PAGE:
The room for improvement is vast. It makes sense for the US and Taiwan to do more to ensure their own respective national security interests, even when this can mean doing things that could complicate relations with the regime in Beijing. As the long-term strategic competition between the free world and China unfolds, it will probably become increasingly important that Taiwan is able to offer the Indo-Pacific region a balanced suite of military capabilities far sharper than those currently envisioned by many in Washington.
The good news is that the great defense debate has not embittered either side.
Military professionals in America and Taiwan have a huge advantage over their Chinese adversaries: They come from open societies where hard questions are encouraged and intellectual jousts are warmly welcomed. Both sides continue to regard each other with sincere goodwill. Thousands of exchanges are now occurring every year between the Pentagon and the Ministry of National Defense, and work is progressing in the spirit of friendship.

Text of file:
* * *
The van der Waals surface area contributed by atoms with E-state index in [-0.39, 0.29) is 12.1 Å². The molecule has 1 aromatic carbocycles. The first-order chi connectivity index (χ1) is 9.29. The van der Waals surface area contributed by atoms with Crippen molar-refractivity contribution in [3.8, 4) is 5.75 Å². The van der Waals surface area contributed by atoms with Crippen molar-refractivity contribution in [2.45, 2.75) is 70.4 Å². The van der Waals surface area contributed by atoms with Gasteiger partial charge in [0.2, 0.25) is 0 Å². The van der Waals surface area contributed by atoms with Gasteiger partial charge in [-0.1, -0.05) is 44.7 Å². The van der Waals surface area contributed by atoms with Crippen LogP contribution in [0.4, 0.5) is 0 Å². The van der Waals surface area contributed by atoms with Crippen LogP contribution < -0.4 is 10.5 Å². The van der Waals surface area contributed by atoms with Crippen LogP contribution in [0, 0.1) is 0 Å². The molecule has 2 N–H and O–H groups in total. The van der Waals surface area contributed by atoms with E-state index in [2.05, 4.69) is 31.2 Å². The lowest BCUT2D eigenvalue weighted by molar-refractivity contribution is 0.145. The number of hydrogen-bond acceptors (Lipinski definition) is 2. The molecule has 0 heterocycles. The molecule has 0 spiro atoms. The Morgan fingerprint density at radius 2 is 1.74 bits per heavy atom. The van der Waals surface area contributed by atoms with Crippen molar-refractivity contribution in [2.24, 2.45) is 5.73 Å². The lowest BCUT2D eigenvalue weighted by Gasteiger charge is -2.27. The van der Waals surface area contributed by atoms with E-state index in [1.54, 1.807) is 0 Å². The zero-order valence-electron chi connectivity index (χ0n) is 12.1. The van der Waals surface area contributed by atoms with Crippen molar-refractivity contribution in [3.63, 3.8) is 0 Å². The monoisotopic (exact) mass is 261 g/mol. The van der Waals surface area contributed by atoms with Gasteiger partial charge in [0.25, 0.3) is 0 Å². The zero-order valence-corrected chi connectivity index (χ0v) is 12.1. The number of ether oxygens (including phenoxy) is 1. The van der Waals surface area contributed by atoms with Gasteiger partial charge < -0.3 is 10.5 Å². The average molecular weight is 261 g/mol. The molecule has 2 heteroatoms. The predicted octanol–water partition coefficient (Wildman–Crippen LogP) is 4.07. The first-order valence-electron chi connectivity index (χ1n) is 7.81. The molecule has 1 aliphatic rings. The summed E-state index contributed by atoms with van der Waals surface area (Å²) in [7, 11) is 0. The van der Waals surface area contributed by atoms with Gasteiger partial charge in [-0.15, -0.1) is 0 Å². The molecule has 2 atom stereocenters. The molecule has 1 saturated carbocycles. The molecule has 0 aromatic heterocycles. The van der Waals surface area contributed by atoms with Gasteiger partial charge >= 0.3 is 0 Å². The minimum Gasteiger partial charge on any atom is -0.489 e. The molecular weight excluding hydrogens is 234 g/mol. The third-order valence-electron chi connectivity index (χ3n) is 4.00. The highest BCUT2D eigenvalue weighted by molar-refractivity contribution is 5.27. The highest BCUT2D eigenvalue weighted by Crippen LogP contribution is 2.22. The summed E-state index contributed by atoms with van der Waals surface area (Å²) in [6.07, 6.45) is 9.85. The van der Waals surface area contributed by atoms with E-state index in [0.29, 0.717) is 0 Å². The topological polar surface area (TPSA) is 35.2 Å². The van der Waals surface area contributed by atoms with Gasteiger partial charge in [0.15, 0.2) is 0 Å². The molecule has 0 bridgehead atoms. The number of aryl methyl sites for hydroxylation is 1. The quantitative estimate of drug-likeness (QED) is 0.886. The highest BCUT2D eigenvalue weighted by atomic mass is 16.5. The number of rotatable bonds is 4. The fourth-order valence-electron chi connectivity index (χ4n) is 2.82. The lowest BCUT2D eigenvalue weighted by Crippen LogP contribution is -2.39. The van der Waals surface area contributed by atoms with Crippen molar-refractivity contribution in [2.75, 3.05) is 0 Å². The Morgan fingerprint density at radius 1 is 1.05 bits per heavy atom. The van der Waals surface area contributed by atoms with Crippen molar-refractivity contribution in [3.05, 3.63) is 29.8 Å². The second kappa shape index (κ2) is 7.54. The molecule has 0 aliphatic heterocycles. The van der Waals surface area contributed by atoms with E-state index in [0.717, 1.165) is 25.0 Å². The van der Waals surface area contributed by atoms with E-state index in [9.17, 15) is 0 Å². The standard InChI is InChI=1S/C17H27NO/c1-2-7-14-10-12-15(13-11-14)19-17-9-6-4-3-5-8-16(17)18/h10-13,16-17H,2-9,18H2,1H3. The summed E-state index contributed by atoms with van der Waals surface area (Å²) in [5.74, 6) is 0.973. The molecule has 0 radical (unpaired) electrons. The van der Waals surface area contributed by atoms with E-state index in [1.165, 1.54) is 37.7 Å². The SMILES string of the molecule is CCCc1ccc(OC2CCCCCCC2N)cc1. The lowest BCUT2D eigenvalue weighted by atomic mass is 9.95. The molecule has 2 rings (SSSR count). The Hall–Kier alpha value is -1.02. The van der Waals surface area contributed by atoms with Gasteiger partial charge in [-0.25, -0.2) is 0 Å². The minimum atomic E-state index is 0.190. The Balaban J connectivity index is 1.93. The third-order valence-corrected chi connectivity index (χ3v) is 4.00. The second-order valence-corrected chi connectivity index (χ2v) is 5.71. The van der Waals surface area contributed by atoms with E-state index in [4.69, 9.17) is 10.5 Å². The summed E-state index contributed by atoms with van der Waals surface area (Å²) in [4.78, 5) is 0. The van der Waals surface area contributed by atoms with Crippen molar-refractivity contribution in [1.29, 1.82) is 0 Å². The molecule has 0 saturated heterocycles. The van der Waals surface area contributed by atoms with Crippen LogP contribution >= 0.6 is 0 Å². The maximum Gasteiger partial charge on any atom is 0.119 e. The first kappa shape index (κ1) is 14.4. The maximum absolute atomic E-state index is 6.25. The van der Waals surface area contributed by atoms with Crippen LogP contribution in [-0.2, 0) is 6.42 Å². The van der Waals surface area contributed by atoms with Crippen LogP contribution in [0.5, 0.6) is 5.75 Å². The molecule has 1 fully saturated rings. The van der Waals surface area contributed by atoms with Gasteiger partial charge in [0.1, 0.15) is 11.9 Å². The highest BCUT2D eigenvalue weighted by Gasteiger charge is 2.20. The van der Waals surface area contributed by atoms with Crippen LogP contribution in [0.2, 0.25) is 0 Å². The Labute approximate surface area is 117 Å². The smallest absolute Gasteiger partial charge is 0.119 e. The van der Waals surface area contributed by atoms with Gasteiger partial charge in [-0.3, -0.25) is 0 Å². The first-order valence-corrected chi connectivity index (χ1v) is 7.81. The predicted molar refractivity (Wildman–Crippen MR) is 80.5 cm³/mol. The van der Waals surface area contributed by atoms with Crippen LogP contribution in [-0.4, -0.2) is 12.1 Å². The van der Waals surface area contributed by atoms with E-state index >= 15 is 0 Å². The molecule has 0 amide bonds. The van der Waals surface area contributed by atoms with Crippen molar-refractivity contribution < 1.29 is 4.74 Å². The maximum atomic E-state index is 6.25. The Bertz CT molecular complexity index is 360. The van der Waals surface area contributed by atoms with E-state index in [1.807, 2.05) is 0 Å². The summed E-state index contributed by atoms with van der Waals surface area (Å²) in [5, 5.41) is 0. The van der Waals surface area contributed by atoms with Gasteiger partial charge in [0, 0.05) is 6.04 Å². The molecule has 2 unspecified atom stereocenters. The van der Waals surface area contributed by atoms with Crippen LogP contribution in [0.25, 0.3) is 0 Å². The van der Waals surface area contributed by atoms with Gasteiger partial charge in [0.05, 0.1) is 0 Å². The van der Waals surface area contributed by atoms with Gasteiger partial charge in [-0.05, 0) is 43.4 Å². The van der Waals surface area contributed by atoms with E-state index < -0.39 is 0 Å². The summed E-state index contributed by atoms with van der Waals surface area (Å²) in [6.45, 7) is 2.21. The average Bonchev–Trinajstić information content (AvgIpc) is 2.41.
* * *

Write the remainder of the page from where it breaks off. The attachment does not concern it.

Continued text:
The US and Taiwan must do far more to keep Chairman Xi Jinping (習近平) from breaking the peace. It is essential they develop a joint defense work plan and become a unified team.
Efforts are needed on both sides to forge a smart path forward. Discussions and debates can and should continue. But action is needed before the strategic scene becomes unhinged.
Ian Easton is a research fellow at the Project 2049 Institute and author of The Chinese Invasion Threat: Taiwan’s Defense and American Strategy in Asia (中共攻台大解密).